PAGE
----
A Heavy Heart

Today is such a sad day. What happened in Newtown today is truly unimaginable. I made it through the rest of my work day, and when I came home from work, I tried to create some peace by turning my Christmas lights on, and lighting a few candles, but I turned on the news and could only watch for about 20 minutes. Eventually, I decided to sit at my computer and try to articulate some of the thoughts and feelings flying around in my head and my heart. I am finding myself trying to balance between surrendering to the deep feelings of sadness and trying to go about my business, resisting wallowing. Neither feels like a healthy choice.

It is deeply troubling to me and many others that these tragedies not only keep happening, but seem to be getting worse. How is that even possible?? What kind of evil would do this to the most innocent, vulnerable humans on earth – young children??  The noise of the endless, constant, media coverage, the Facebook and Twitter messages blasting politicians and the NRA keep coming at me…so I had to turn all of it off to sit and think…and feel.

I rarely watch Oprah’s shows these days, but last Sunday, one of them caught my eye since she was to interview Elie Wiesel about his new book, “Open Heart.” After watching it, I immediately picked the book up the very next day, and finished it in just a few days. For those of you who aren’t familiar with Wiesel, he is a Holocaust survivor, philosopher, professor, writer, (best known for his memoir of the Holocaust called “Night”) Nobel Peace Price winner, and founder of The Elie Wiesel Foundation for Humanity.

Just like when I read “Night” a long time ago, his words in “Open Heart”, though haunting, also comforted me when I reread some of it tonight. Here is my favorite excerpt:

“Was it yesterday – or long ago – that we learned how human beings have been able to attain perfection in cruelty? That for the killers, the torturers, it is normal, thus human, to act inhumanely? Should one therefore turn away from humanity?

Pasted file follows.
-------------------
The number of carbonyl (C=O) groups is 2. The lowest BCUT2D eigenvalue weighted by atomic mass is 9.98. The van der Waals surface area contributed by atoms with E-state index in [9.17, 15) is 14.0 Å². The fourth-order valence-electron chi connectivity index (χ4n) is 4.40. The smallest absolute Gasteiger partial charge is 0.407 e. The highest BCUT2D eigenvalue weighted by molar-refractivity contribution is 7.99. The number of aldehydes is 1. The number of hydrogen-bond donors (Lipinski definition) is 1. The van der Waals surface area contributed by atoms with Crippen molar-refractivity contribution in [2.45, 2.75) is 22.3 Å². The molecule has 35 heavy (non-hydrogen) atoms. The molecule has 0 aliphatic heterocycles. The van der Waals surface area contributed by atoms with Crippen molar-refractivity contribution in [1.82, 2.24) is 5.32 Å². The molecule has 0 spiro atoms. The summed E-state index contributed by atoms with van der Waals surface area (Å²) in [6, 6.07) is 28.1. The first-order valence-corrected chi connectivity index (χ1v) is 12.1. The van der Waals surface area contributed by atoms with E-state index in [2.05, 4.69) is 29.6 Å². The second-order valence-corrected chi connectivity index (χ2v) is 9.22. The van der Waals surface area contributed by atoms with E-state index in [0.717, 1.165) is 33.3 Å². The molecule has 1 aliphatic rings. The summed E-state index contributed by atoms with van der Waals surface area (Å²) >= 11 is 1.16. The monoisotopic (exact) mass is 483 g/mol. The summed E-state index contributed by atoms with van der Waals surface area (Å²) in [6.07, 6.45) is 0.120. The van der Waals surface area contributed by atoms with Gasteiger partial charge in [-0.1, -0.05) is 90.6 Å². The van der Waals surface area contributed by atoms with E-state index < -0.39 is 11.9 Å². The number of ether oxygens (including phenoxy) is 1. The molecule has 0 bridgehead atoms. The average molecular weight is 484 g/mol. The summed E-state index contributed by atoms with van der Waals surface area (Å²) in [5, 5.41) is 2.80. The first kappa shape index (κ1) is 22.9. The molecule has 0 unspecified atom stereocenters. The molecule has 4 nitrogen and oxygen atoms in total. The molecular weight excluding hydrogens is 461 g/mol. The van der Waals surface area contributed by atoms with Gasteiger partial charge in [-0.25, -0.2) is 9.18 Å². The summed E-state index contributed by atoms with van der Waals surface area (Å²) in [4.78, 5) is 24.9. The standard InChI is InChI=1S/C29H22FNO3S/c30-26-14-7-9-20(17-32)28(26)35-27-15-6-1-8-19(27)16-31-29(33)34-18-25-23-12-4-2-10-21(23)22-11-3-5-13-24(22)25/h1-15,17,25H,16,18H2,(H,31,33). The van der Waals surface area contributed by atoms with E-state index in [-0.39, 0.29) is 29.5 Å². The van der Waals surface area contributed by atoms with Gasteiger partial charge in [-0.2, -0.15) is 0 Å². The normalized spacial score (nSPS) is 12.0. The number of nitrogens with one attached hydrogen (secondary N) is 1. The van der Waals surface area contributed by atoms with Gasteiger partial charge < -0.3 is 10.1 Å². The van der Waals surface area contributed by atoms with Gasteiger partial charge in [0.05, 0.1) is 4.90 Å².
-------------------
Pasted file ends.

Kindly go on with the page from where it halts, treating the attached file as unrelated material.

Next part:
The answer of course is up to each one of us. We must choose between the violence of adults and the smiles of children, between the ugliness of hate and the will to oppose it. Between inflicting suffering and humiliation on our fellow man and offering him the solidarity and hope he deserves. Or not.

I know – I speak from experience – that even in darkness it is possible to create light and encourage compassion. That it is possible to feel free inside a prison…

There it is: I still believe in man in spite of man.”

What happened today is completely overwhelming and can seem utterly, depressingly, hopeless. There are no answers for all of the questions that we have today. But even though it is so painful, we can’t let ourselves become numb to these tragedies that are happening too often. And when we let ourselves feel this pain, we must try to not surrender to despair.

In his interview, Wiesel says that while the world may never learn from the past, each of us as individuals can – and THAT is what matters. The question is not whether humanity will evolve, but will WE as individuals?

So today I am so very sad. My heart literally hurts for the Newtown community, and for everyone affected by what happened today. And I think it is so important to feel the sadness – to name it – and for me to write or talk about it in order to process it. I want to caution us to not brush over what happened and become numb.

Each one of us has an impact in the world we live in – whether within our families, our communities or on a larger platform. In that, we have power and influence. We don’t have to surrender to despair and hopelessness.

I saw a lot of evidence today of people hugging their kids, expressing gratitude for their them and for their teachers. I saw people recognizing healthy doses of perspective. I saw outpourings of prayers for the Newtown community, and for those affected by similar events in the past. One person at a time, we can make a difference – and in that may lie some of the answers we are looking for.

“Think higher. Feel deeper.” – Elie Wiesel

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2 thoughts on “A Heavy Heart

  1. Pingback: The Heart is the Context | The Considered Kula

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